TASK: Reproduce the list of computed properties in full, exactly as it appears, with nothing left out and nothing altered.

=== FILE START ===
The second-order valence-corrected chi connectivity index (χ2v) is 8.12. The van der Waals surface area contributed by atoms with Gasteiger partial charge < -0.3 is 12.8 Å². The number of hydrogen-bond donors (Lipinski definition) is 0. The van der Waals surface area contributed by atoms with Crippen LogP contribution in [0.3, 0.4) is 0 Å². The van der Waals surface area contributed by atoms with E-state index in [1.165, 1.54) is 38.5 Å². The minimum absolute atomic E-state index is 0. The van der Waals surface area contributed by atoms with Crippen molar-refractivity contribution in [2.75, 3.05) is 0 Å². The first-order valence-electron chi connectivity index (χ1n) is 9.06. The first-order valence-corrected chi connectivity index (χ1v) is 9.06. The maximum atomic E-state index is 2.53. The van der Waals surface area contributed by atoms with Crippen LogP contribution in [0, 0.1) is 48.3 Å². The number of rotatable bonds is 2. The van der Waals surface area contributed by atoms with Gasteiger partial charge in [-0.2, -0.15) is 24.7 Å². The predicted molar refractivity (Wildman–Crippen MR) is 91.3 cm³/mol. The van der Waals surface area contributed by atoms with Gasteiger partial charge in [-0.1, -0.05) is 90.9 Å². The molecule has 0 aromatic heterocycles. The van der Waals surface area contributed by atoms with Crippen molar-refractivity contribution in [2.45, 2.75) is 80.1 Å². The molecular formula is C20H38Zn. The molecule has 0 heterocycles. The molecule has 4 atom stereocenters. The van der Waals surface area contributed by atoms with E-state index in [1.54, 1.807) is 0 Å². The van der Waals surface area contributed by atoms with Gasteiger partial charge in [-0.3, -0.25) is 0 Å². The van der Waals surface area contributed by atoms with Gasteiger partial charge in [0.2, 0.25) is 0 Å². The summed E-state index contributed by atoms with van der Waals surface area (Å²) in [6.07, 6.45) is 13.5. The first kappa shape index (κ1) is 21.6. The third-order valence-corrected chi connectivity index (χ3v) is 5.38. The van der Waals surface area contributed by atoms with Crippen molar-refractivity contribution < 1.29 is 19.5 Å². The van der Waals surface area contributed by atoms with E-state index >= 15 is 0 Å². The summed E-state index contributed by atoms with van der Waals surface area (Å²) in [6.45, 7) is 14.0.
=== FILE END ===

The second-order valence-corrected chi connectivity index (χ2v) is 8.12. The van der Waals surface area contributed by atoms with Gasteiger partial charge < -0.3 is 12.8 Å². The number of hydrogen-bond donors (Lipinski definition) is 0. The van der Waals surface area contributed by atoms with Crippen LogP contribution in [0.3, 0.4) is 0 Å². The van der Waals surface area contributed by atoms with E-state index in [1.165, 1.54) is 38.5 Å². The minimum absolute atomic E-state index is 0. The van der Waals surface area contributed by atoms with Crippen molar-refractivity contribution in [2.75, 3.05) is 0 Å². The first-order valence-electron chi connectivity index (χ1n) is 9.06. The first-order valence-corrected chi connectivity index (χ1v) is 9.06. The maximum atomic E-state index is 2.53. The van der Waals surface area contributed by atoms with Crippen LogP contribution in [0, 0.1) is 48.3 Å². The number of rotatable bonds is 2. The van der Waals surface area contributed by atoms with Gasteiger partial charge in [-0.2, -0.15) is 24.7 Å². The predicted molar refractivity (Wildman–Crippen MR) is 91.3 cm³/mol. The van der Waals surface area contributed by atoms with Gasteiger partial charge in [-0.1, -0.05) is 90.9 Å². The molecule has 0 aromatic heterocycles. The van der Waals surface area contributed by atoms with Crippen molar-refractivity contribution in [2.45, 2.75) is 80.1 Å². The molecular formula is C20H38Zn. The molecule has 0 heterocycles. The molecule has 4 atom stereocenters. The van der Waals surface area contributed by atoms with E-state index in [1.54, 1.807) is 0 Å². The van der Waals surface area contributed by atoms with Gasteiger partial charge in [-0.3, -0.25) is 0 Å². The van der Waals surface area contributed by atoms with Gasteiger partial charge in [0.2, 0.25) is 0 Å². The summed E-state index contributed by atoms with van der Waals surface area (Å²) in [6.07, 6.45) is 13.5. The first kappa shape index (κ1) is 21.6. The third-order valence-corrected chi connectivity index (χ3v) is 5.38. The van der Waals surface area contributed by atoms with Crippen molar-refractivity contribution < 1.29 is 19.5 Å². The van der Waals surface area contributed by atoms with E-state index >= 15 is 0 Å². The summed E-state index contributed by atoms with van der Waals surface area (Å²) in [6.45, 7) is 14.0.